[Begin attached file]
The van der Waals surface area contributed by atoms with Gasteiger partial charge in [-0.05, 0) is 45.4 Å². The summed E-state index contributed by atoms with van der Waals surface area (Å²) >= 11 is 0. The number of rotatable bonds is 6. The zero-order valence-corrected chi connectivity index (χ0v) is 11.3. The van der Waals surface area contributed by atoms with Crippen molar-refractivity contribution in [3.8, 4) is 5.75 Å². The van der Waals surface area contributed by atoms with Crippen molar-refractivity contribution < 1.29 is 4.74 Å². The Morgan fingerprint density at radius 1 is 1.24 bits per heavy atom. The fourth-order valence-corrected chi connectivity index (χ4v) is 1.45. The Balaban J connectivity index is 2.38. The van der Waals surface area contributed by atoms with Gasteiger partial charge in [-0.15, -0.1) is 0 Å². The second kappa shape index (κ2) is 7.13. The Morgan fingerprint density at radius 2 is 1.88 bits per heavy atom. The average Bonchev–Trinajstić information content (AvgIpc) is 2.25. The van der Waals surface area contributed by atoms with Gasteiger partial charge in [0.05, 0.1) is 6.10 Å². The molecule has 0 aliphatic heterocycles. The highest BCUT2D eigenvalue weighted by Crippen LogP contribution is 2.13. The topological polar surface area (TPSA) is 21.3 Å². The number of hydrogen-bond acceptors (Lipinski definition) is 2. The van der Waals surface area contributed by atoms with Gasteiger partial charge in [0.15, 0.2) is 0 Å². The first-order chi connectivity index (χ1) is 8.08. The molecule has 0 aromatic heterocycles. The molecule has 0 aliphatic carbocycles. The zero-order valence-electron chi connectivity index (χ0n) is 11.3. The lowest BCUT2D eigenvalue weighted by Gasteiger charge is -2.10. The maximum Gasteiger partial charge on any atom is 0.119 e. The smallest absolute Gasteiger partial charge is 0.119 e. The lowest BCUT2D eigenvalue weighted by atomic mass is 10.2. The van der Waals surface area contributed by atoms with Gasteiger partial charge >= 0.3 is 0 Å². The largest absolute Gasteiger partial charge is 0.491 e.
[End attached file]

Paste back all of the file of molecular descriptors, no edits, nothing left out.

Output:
The van der Waals surface area contributed by atoms with Gasteiger partial charge in [-0.05, 0) is 45.4 Å². The summed E-state index contributed by atoms with van der Waals surface area (Å²) >= 11 is 0. The number of rotatable bonds is 6. The zero-order valence-corrected chi connectivity index (χ0v) is 11.3. The van der Waals surface area contributed by atoms with Crippen molar-refractivity contribution in [3.8, 4) is 5.75 Å². The van der Waals surface area contributed by atoms with Crippen molar-refractivity contribution < 1.29 is 4.74 Å². The Morgan fingerprint density at radius 1 is 1.24 bits per heavy atom. The fourth-order valence-corrected chi connectivity index (χ4v) is 1.45. The Balaban J connectivity index is 2.38. The van der Waals surface area contributed by atoms with Gasteiger partial charge in [-0.15, -0.1) is 0 Å². The second kappa shape index (κ2) is 7.13. The Morgan fingerprint density at radius 2 is 1.88 bits per heavy atom. The average Bonchev–Trinajstić information content (AvgIpc) is 2.25. The van der Waals surface area contributed by atoms with Gasteiger partial charge in [0.05, 0.1) is 6.10 Å². The molecule has 0 aliphatic heterocycles. The highest BCUT2D eigenvalue weighted by Crippen LogP contribution is 2.13. The topological polar surface area (TPSA) is 21.3 Å². The number of hydrogen-bond acceptors (Lipinski definition) is 2. The van der Waals surface area contributed by atoms with Gasteiger partial charge in [0.15, 0.2) is 0 Å². The first-order chi connectivity index (χ1) is 8.08. The molecule has 0 aromatic heterocycles. The molecule has 0 aliphatic carbocycles. The zero-order valence-electron chi connectivity index (χ0n) is 11.3. The lowest BCUT2D eigenvalue weighted by Gasteiger charge is -2.10. The maximum Gasteiger partial charge on any atom is 0.119 e. The smallest absolute Gasteiger partial charge is 0.119 e. The lowest BCUT2D eigenvalue weighted by atomic mass is 10.2. The van der Waals surface area contributed by atoms with Gasteiger partial charge >= 0.3 is 0 Å². The largest absolute Gasteiger partial charge is 0.491 e.